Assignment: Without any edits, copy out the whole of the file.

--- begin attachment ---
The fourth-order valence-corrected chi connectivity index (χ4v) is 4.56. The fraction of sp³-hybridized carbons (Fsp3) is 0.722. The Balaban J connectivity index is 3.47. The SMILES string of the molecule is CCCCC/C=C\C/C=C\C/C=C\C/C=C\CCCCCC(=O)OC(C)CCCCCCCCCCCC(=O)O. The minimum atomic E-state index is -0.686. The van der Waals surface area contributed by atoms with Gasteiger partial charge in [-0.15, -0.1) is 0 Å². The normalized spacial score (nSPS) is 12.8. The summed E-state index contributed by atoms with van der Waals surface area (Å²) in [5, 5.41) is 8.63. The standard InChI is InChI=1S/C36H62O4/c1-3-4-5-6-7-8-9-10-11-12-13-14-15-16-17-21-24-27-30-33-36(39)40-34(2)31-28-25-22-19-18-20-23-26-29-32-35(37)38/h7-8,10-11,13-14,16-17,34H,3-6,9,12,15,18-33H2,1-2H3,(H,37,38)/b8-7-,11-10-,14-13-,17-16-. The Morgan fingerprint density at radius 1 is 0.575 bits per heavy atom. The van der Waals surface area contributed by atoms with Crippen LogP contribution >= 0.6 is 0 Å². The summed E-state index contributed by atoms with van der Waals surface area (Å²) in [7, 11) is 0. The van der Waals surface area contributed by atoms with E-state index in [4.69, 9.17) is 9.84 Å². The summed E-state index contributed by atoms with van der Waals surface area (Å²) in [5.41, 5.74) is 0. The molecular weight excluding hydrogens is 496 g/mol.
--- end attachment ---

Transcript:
The fourth-order valence-corrected chi connectivity index (χ4v) is 4.56. The fraction of sp³-hybridized carbons (Fsp3) is 0.722. The Balaban J connectivity index is 3.47. The SMILES string of the molecule is CCCCC/C=C\C/C=C\C/C=C\C/C=C\CCCCCC(=O)OC(C)CCCCCCCCCCCC(=O)O. The minimum atomic E-state index is -0.686. The van der Waals surface area contributed by atoms with Gasteiger partial charge in [-0.15, -0.1) is 0 Å². The normalized spacial score (nSPS) is 12.8. The summed E-state index contributed by atoms with van der Waals surface area (Å²) in [5, 5.41) is 8.63. The standard InChI is InChI=1S/C36H62O4/c1-3-4-5-6-7-8-9-10-11-12-13-14-15-16-17-21-24-27-30-33-36(39)40-34(2)31-28-25-22-19-18-20-23-26-29-32-35(37)38/h7-8,10-11,13-14,16-17,34H,3-6,9,12,15,18-33H2,1-2H3,(H,37,38)/b8-7-,11-10-,14-13-,17-16-. The Morgan fingerprint density at radius 1 is 0.575 bits per heavy atom. The van der Waals surface area contributed by atoms with Crippen LogP contribution >= 0.6 is 0 Å². The summed E-state index contributed by atoms with van der Waals surface area (Å²) in [7, 11) is 0. The van der Waals surface area contributed by atoms with E-state index in [4.69, 9.17) is 9.84 Å². The summed E-state index contributed by atoms with van der Waals surface area (Å²) in [5.41, 5.74) is 0. The molecular weight excluding hydrogens is 496 g/mol.